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The whole point of offering patents is to encourage innovation. It’s extremely doubtful that the offer of patent exclusivity played any part in their push to develop this technology which makes this an obvious failure of the patent system, this would still have been invented in a world without the ability to patent it. Less money would have been burned through the legal system and instead could have been put to more productive use. While we accept some amount of failure in order to benefit from the theoretical upsides of the patent system, it’s also important to call things as they are so we can improve the average results for our economy.

I don’t think that you can look at a specific patent in isolation and 30 years later hand waive that it wasn’t worth it.

The existence and availability of obtaining patents on new publicly disclosed inventions heavily incentivizes R&D efforts overall. The disclosure and exclusivity properties encourages constant innovation and novel discoveries in order to compete. There is unquestionably a constant arms race to patent new ways to provide features which amaze users. I assume Amazon was then and continues to be now absolutely laser focused on developing patentable user-facing features which increase conversion.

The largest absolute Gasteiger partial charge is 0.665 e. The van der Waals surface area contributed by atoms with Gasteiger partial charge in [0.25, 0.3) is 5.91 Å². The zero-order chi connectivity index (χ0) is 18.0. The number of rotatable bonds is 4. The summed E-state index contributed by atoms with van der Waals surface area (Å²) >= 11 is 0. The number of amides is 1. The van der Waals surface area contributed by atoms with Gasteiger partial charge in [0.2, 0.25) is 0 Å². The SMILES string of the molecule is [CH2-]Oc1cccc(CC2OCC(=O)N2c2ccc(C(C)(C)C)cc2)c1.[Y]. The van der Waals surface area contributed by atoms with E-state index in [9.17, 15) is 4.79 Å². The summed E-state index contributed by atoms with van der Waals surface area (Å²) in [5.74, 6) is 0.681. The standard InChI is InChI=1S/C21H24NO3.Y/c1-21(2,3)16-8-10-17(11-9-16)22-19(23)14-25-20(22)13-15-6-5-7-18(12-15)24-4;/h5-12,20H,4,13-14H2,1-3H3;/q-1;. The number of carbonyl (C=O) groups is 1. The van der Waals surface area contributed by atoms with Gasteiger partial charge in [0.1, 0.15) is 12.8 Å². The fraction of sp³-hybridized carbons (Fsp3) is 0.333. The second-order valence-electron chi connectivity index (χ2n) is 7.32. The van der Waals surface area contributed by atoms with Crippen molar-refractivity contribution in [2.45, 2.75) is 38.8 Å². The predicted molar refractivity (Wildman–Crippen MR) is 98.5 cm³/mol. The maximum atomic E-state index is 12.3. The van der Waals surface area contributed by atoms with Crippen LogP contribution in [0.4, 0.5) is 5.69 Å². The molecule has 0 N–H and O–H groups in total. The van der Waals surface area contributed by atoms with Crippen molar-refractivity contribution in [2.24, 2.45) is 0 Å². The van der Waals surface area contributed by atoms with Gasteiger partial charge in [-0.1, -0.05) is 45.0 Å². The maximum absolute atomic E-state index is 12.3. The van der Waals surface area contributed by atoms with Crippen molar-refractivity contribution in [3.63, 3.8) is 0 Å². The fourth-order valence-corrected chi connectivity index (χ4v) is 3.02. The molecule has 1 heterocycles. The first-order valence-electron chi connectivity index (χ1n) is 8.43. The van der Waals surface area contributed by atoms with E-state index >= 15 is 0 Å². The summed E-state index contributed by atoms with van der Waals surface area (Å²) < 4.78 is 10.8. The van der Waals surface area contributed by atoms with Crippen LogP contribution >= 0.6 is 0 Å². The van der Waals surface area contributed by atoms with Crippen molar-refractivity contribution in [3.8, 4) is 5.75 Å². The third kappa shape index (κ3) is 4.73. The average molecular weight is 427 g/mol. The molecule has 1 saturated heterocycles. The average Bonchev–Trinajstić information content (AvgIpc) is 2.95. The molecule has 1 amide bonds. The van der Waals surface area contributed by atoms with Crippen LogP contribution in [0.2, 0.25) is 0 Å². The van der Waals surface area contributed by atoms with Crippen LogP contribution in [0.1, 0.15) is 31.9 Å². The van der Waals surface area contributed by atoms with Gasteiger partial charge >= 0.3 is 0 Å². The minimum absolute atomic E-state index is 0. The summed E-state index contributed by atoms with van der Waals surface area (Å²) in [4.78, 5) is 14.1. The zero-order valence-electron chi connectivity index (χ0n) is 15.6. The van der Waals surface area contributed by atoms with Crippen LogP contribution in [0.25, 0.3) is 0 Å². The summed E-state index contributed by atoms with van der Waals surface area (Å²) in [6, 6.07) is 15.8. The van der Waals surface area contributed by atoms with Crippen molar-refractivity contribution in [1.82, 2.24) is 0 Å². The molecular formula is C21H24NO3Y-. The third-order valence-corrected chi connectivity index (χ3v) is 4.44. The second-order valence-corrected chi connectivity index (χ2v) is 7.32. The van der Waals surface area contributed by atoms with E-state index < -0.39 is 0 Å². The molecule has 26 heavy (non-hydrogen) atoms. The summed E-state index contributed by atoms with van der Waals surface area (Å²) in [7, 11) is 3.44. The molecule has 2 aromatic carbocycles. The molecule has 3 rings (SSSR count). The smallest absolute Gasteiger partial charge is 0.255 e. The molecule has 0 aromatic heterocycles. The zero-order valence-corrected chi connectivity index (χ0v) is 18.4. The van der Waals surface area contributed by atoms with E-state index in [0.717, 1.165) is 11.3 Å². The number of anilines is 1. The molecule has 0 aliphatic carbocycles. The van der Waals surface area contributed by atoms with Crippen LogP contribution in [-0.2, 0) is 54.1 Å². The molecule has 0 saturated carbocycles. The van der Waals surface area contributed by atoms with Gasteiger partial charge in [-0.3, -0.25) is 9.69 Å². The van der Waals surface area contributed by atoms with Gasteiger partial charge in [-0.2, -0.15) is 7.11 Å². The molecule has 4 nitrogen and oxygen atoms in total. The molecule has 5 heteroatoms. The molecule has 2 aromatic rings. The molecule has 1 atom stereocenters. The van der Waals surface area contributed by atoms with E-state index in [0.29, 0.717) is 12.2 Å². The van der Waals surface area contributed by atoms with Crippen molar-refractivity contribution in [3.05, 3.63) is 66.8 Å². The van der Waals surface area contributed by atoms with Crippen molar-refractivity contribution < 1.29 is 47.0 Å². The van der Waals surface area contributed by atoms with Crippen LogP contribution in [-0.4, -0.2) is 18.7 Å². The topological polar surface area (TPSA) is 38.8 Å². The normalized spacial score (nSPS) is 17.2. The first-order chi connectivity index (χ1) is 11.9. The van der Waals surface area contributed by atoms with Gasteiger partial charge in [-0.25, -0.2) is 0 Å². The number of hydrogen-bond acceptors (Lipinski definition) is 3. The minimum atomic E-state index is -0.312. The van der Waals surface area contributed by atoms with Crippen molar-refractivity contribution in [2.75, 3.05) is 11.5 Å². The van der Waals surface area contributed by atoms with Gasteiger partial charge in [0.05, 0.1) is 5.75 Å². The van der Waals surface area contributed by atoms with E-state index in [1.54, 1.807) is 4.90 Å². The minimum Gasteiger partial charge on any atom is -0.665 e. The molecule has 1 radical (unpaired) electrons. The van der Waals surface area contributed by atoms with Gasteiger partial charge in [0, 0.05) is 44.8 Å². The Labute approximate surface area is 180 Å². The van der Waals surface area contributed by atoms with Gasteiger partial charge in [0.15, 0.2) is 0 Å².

The same patent system which gave us 1-click also gives us technology like Apple Pay, which is a delight to use along with impressively secure. In 30 years I assume people will be lamenting how obvious that was too.

Indeed, the only "benefit" we received is that everyone ordering merchandise online had to use multiple clicks for 20 years, and Amazon probably received a nice settlement from their competitor. The implementation is fairly obvious and shouldn't have been patentable.

So obvious that ~30 years after the first IP packets were sent, they were still the first to ever do it.

Do you remember what the Amazon website looked like in 1997? Wayback Machine doesn’t even have a snapshot that old.

And the collection of patents that Amazon has been issued, which affords them protection of their published IP, are part of what enables them to spend those Billions every year developing all the new technologies they continue to create and publish today.

No, Amazon weren't the first to have one-button buy. Filed in 1994 (the year of the first WWW):

> the client computer will know which item is currently being offered for sale. In such a case, the viewer will be able to order it by Simply pressing one button on the TV remote


They were the first do this "with a shopping cart", and needed a patent examiner tell them how to get the patent claims approved. Genius(!)

> The Patent Owner is also advised that claims 1 and 11 would be considered to be patentable if they were amended to recite providing a shopping cart model


This is what is wrong with the US PTO: old inventions are patentable for new applications as long as it is novel, without consideration for inventiveness. Is it the "Guinness World Records" of invention, where you can be awarded for using a saw "in a musical ensemble".